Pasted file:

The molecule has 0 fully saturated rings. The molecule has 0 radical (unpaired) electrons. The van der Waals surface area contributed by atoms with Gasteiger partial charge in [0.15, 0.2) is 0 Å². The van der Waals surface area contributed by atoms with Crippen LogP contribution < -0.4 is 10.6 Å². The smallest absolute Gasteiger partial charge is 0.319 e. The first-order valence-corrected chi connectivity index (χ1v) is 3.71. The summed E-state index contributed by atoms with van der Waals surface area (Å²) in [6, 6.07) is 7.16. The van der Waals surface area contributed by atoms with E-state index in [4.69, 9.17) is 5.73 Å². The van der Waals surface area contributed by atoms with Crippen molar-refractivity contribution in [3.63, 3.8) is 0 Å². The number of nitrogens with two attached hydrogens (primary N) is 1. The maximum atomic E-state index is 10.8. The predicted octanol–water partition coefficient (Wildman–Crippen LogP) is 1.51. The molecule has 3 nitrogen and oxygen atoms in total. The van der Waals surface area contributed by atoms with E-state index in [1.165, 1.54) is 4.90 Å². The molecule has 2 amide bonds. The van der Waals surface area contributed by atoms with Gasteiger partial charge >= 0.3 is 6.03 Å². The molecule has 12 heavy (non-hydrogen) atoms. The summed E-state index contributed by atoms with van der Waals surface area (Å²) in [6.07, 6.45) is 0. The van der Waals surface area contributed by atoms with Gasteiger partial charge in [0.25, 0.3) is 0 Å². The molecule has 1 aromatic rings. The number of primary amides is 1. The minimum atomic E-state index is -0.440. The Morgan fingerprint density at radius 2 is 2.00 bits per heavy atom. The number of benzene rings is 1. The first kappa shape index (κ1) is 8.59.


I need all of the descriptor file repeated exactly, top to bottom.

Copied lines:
The molecule has 0 fully saturated rings. The molecule has 0 radical (unpaired) electrons. The van der Waals surface area contributed by atoms with Gasteiger partial charge in [0.15, 0.2) is 0 Å². The van der Waals surface area contributed by atoms with Crippen LogP contribution < -0.4 is 10.6 Å². The smallest absolute Gasteiger partial charge is 0.319 e. The first-order valence-corrected chi connectivity index (χ1v) is 3.71. The summed E-state index contributed by atoms with van der Waals surface area (Å²) in [6, 6.07) is 7.16. The van der Waals surface area contributed by atoms with E-state index in [4.69, 9.17) is 5.73 Å². The van der Waals surface area contributed by atoms with Crippen molar-refractivity contribution in [3.63, 3.8) is 0 Å². The number of nitrogens with two attached hydrogens (primary N) is 1. The maximum atomic E-state index is 10.8. The predicted octanol–water partition coefficient (Wildman–Crippen LogP) is 1.51. The molecule has 3 nitrogen and oxygen atoms in total. The van der Waals surface area contributed by atoms with E-state index in [1.165, 1.54) is 4.90 Å². The molecule has 2 amide bonds. The van der Waals surface area contributed by atoms with Gasteiger partial charge >= 0.3 is 6.03 Å². The molecule has 12 heavy (non-hydrogen) atoms. The summed E-state index contributed by atoms with van der Waals surface area (Å²) in [6.07, 6.45) is 0. The van der Waals surface area contributed by atoms with Gasteiger partial charge in [0.25, 0.3) is 0 Å². The molecule has 1 aromatic rings. The number of primary amides is 1. The minimum atomic E-state index is -0.440. The Morgan fingerprint density at radius 2 is 2.00 bits per heavy atom. The number of benzene rings is 1. The first kappa shape index (κ1) is 8.59.